“I do believe that fiction can make one slowly turn one’s eyes to the things that matter,” Groff told students during a virtual reading and Q&A. “And it has, since the inception of fiction as an art form. There is a lot of social progress that has happened because fiction writers have written about what’s important.”
In this year’s winter play, She Kills Monsters: Virtual Realms, sisters Agnes and Tilly couldn’t be more different. Agnes delights in fitting in and being an “average” high school girl, while Tilly, a Dungeons and Dragons aficionado with a wild imagination, can’t help but stand out.
When Tilly, played by Talia Sherman ’22, suddenly dies, Agnes, played by Lucy Hirschfeld ’21, finds herself on a quest through the D&D world, following a module Tilly created and hoping to connect with her sister. As Agnes meets her sister and a band of interesting adventurers in the fantasy world, a series of funny and dramatic events unfolds.
“I came into the show knowing very little about D&D, and throughout my time filming, I followed Agnes’ journey by gradually learning more about the game, and then becoming part of the D&D world,” Hirschfeld said. “Throughout the game, she finds herself and builds friendships she would never have expected.”
In a typical year for the Robotics Team, members spend long hours in the robotics lab together, building and rebuilding their robots to get ready for tournaments. This school year, much of that work has gone virtual.
Although the pandemic restrictions on in-person building and competition have been challenging, the season—filled with virtual skills events and international tournaments—has demonstrated what makes robotics special: thinking creatively, developing solutions, and working together.
“At the beginning of the season, we were not sure that we would even be able to build robots,” said Puck Doboe ’22. “However, several students have been able to find space in their homes to work on their robots remotely, which has been fantastic. Even with the distance from Milton, a new student joined a returning student to build a fully functional robot together while doing Zoom classes from their homes in China.”
Our stories connect us and make us unique, students performing Walk Through This World demonstrated this week. Telling the personal stories of Milton community members, the Project Story performers made connections among the School’s students, faculty, and staff.
Storytelling is especially important right now as people remain distant during the COVID-19 pandemic, said English faculty member Hannah Pulit ’07, who with Performing Arts faculty member Peter Parisi teaches the Project Story: Narrative Journalism and Performance course.
“At a time when many of us are feeling isolated and disconnected, we particularly appreciate the affirmation that stories matter, that they remind us of our shared humanity, and that, though we may feel lonely in our struggles, we are never truly alone,” Pulit said to close the performance.
Senior projects are a Milton tradition providing graduating Class I students with an opportunity to take a deep dive into a topic that interests them, whether they’re serving the community, exploring a favorite class subject further, learning a new skill, shadowing a professional, or creating art.
Planning for the project period—the month of May through the first days of June—has encountered some obstacles during the COVID-19 pandemic, however, leading to an expansion of project offerings, said Academic Dean Heather Sugrue.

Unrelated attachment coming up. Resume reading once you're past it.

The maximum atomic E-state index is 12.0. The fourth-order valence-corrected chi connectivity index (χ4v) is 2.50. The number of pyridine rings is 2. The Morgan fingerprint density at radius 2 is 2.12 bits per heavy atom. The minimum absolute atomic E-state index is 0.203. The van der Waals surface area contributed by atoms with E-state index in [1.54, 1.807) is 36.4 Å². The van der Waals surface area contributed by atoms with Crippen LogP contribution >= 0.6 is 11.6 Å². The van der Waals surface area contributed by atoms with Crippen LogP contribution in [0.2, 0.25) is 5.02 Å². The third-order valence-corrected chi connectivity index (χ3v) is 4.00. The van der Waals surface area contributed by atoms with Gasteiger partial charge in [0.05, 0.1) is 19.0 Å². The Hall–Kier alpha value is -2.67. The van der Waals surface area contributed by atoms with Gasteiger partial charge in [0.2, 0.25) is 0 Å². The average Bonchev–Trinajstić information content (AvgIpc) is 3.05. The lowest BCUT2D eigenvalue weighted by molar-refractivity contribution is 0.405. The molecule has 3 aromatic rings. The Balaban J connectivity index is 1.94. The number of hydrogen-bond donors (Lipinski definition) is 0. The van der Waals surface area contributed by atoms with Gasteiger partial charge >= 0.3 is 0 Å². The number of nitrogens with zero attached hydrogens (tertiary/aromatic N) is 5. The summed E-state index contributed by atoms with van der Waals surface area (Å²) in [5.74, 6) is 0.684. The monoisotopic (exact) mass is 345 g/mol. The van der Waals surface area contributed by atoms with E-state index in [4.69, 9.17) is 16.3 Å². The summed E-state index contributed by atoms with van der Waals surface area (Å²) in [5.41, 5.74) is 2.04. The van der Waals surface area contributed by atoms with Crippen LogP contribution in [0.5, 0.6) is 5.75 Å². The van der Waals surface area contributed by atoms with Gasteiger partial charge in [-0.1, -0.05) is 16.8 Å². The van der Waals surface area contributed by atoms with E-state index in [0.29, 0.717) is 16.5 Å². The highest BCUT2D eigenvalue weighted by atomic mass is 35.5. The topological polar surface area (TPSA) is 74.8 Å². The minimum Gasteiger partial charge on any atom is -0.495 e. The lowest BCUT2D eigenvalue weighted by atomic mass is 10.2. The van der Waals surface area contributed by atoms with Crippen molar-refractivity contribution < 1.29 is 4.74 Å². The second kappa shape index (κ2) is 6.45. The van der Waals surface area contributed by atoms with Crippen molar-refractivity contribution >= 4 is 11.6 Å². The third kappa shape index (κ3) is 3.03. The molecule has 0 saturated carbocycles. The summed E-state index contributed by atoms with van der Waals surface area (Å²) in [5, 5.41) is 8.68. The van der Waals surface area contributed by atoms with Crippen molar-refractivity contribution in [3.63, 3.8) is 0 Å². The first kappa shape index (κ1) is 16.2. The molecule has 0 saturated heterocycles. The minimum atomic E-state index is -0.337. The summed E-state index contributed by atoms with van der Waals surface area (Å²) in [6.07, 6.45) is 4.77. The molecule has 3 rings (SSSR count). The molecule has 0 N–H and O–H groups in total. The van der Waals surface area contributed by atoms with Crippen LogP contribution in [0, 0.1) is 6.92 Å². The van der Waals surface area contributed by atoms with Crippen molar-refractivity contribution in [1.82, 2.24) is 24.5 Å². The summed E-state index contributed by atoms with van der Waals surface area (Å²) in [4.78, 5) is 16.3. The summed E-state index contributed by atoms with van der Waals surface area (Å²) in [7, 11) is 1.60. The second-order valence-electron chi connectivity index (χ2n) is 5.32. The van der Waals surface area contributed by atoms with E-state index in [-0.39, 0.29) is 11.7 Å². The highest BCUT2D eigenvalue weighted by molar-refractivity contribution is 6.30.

“We wanted to provide some more options and build something that would assume our current pandemic restrictions remain in place,” she said. “So that means that we can’t plan for students having internships or working off-campus. We needed to give some more options.”
The new offerings this year include the choice of more than a dozen seminars coordinated by adults in the Milton community. Topics include creative writing, animation, designing educational games, the historical archeology of Milton, justice and law in the movies, geology, cooking, Latin epigraphy, prize fiction of 2020, race and the war on drugs, military history, the future of schools, and more.
Three Milton students, Jana Amin ’21, Will Bourell ’23, and Elliot Smith ’22, joined 12 of their peers across the country in creating and producing UnTextbooked, a podcast exploring the real effects of history now and in the future.
“We created UnTextbooked to help address the incomplete narrative found in many history textbooks and to find answers to big questions,” Smith said. “Each of the 15 episodes features one teen podcaster, one book, and one famous historian.”
Smith’s episode, “How a Black teenager and his young lawyer changed the criminal justice system,” features an interview with the historian Matthew Van Meter, author of Deep Delta Justice: A Black Teen, His Lawyer, and Their Groundbreaking Battle for Civil Rights in the South. Van Meter’s book chronicles the wrongful 1966 arrest of Gary Duncan in Plaquemines, Louisiana and the era’s Civil Rights battles; Duncan’s case, argued by attorney Richard Sobol, reached the U.S. Supreme Court, which ruled that states must honor requests for jury trials by defendants in criminal cases.
Yesterday, our nation watched in horror as a violent mob of rioters attacked the United States Capitol in Washington, D.C. I know that I am not alone in my feelings of fear, outrage, and sadness over the criminal acts that unfolded as Congress met to carry out its fundamental role in the peaceful transition of presidential leadership. I offer my support as we try to heal individually and as a Milton community.
The attack on the Capitol was an assault on our democracy, fueled by false claims—an interruption of and attempt to invalidate a free and fair election. Rioters carried and wore symbols of hate. These actions are directly opposed to our values as a School: treasuring respect for one another, celebrating differences, and teaching students to be critical thinkers, seekers of truth, and advocates for justice. Yesterday’s mob represented nothing that we wish our students to emulate or even tolerate.